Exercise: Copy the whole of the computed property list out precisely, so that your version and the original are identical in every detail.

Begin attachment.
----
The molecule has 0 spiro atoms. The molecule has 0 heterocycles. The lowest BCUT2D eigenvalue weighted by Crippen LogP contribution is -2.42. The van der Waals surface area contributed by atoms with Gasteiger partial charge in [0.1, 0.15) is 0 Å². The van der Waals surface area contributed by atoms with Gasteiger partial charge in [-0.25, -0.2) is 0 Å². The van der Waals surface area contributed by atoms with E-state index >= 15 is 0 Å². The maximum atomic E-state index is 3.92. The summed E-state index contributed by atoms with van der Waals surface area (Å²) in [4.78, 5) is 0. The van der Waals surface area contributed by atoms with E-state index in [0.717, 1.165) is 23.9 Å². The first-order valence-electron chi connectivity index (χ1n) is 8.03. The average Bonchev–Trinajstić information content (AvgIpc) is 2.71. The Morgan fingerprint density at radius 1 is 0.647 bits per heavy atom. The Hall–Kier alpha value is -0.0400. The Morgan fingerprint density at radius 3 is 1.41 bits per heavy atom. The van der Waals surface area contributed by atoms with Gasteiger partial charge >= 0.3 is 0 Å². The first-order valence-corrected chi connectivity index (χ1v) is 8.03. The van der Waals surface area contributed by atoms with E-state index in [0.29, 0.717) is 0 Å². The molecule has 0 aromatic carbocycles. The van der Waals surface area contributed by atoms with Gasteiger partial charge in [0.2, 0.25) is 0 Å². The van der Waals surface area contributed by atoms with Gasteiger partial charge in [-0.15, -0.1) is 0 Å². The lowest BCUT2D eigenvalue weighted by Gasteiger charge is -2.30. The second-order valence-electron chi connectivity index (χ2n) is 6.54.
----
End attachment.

The molecule has 0 spiro atoms. The molecule has 0 heterocycles. The lowest BCUT2D eigenvalue weighted by Crippen LogP contribution is -2.42. The van der Waals surface area contributed by atoms with Gasteiger partial charge in [0.1, 0.15) is 0 Å². The van der Waals surface area contributed by atoms with Gasteiger partial charge in [-0.25, -0.2) is 0 Å². The van der Waals surface area contributed by atoms with E-state index >= 15 is 0 Å². The maximum atomic E-state index is 3.92. The summed E-state index contributed by atoms with van der Waals surface area (Å²) in [4.78, 5) is 0. The van der Waals surface area contributed by atoms with E-state index in [0.717, 1.165) is 23.9 Å². The first-order valence-electron chi connectivity index (χ1n) is 8.03. The average Bonchev–Trinajstić information content (AvgIpc) is 2.71. The Morgan fingerprint density at radius 1 is 0.647 bits per heavy atom. The Hall–Kier alpha value is -0.0400. The Morgan fingerprint density at radius 3 is 1.41 bits per heavy atom. The van der Waals surface area contributed by atoms with Gasteiger partial charge >= 0.3 is 0 Å². The first-order valence-corrected chi connectivity index (χ1v) is 8.03. The van der Waals surface area contributed by atoms with E-state index in [0.29, 0.717) is 0 Å². The molecule has 0 aromatic carbocycles. The van der Waals surface area contributed by atoms with Gasteiger partial charge in [0.2, 0.25) is 0 Å². The van der Waals surface area contributed by atoms with Gasteiger partial charge in [-0.15, -0.1) is 0 Å². The lowest BCUT2D eigenvalue weighted by Gasteiger charge is -2.30. The second-order valence-electron chi connectivity index (χ2n) is 6.54.